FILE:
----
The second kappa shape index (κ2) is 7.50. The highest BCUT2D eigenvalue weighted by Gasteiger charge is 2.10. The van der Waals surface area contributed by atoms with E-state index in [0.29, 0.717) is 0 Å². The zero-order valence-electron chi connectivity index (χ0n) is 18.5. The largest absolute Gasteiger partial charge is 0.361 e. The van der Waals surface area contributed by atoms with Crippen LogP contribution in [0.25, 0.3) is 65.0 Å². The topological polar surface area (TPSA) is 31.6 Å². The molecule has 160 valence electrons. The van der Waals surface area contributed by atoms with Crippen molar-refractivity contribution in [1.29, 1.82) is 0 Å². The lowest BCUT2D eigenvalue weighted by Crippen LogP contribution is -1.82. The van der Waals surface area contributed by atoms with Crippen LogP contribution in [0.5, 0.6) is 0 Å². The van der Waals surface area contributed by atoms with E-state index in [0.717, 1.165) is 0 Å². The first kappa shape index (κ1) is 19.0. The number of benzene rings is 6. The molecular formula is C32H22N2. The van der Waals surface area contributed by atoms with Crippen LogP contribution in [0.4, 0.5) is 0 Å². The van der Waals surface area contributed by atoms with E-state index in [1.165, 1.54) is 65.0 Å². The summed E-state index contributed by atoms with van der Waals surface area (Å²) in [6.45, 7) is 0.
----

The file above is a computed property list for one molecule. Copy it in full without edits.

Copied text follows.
The second kappa shape index (κ2) is 7.50. The highest BCUT2D eigenvalue weighted by Gasteiger charge is 2.10. The van der Waals surface area contributed by atoms with E-state index in [0.29, 0.717) is 0 Å². The zero-order valence-electron chi connectivity index (χ0n) is 18.5. The largest absolute Gasteiger partial charge is 0.361 e. The van der Waals surface area contributed by atoms with Crippen LogP contribution in [0.25, 0.3) is 65.0 Å². The topological polar surface area (TPSA) is 31.6 Å². The molecule has 160 valence electrons. The van der Waals surface area contributed by atoms with Crippen molar-refractivity contribution in [1.29, 1.82) is 0 Å². The lowest BCUT2D eigenvalue weighted by Crippen LogP contribution is -1.82. The van der Waals surface area contributed by atoms with Crippen LogP contribution in [0.5, 0.6) is 0 Å². The van der Waals surface area contributed by atoms with E-state index in [0.717, 1.165) is 0 Å². The first kappa shape index (κ1) is 19.0. The number of benzene rings is 6. The molecular formula is C32H22N2. The van der Waals surface area contributed by atoms with Crippen LogP contribution in [0.4, 0.5) is 0 Å². The van der Waals surface area contributed by atoms with E-state index in [1.165, 1.54) is 65.0 Å². The summed E-state index contributed by atoms with van der Waals surface area (Å²) in [6.45, 7) is 0.